I’ve been asked this question countless times, and I don’t profess to be the most qualified person. I am born and raised in Singapore, a country consisting mostly of immigrants like America. So I do identify with Zacharia’s confusion over his hyphenated identity, of being descendants of immigrants who were forced to leave their homes, and finding a place in this world that allows me to feel comfortable and cherished in my own skin. It certainly helps too that I made a short documentary in Somalia in 2012. Telling that story gave me the background I needed to understand Somalia’s history and the diaspora before embarking on a complex story as “Accept the Call.”
At the end of the day, as storytellers, you relate to people as human beings and draw on our commonality rather than our differences to empathize and understand the universal truths. As with every story I tell, I approach it with a willingness to listen and learn, and be mindful of the trust placed in me to tell it right. I was 13 years old when my political consciousness was ignited by the image of the lone man standing against the tanks rolling into Tiananmen Square. That photo by Jeffery Widener illuminated the power of the individual, and the personal responsibility we bear to stand up to evil by doing the right thing. Thirty years on, that symbol still resonates with me.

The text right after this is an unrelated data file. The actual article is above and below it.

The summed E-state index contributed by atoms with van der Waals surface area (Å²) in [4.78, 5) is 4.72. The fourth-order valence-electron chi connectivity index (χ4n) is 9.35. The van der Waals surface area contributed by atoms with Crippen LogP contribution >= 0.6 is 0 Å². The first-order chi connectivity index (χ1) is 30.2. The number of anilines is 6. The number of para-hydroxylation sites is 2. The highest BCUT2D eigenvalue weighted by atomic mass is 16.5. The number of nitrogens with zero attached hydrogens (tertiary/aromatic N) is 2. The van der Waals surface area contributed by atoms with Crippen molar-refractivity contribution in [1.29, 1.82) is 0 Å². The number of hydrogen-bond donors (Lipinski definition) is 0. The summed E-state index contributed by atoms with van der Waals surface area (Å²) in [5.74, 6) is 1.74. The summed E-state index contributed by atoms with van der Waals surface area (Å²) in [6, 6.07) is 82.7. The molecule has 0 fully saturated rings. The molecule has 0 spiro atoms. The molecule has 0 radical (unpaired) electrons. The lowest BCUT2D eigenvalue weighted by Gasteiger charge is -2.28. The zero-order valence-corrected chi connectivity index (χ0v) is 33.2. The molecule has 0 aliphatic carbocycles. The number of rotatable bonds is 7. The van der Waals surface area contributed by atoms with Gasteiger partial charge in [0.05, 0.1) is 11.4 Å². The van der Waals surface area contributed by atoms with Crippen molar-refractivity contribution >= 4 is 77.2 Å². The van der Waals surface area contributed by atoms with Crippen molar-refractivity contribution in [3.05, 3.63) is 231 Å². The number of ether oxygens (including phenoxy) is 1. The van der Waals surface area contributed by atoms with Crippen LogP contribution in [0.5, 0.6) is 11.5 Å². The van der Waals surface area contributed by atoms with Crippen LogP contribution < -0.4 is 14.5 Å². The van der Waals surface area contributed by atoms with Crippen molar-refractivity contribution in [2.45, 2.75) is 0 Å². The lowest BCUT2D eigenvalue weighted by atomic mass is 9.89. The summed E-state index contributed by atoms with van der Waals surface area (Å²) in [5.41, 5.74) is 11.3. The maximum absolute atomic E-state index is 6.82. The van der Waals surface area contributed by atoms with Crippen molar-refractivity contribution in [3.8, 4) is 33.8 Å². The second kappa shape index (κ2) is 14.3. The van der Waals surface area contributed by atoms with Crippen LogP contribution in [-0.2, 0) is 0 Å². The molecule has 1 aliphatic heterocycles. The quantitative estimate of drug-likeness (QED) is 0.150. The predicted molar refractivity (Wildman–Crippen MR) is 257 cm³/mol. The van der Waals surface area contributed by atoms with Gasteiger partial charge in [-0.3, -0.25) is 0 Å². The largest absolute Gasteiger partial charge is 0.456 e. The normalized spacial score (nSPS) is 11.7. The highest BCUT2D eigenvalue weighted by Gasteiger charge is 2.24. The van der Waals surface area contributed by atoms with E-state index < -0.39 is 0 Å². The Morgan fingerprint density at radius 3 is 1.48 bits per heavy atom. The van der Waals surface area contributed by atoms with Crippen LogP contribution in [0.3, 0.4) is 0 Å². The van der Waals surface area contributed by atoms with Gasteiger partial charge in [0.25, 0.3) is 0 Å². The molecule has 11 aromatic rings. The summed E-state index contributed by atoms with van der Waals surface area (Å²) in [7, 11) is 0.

Why the focus on a father and son’s journey?
We decided to structure this as a father-son story to show how radicalization can happen to any parent whose child has been brainwashed by a cult or extreme ideology. This is a story of reactionary forces manipulating vulnerable people through ideology. I hope after watching this film, parents will go home and hug their children and hold healthy discussions with them about the dissonance that confuse them. As Yusuf tells his son, “Everyone makes mistakes. [But] wise person learns from his mistakes.”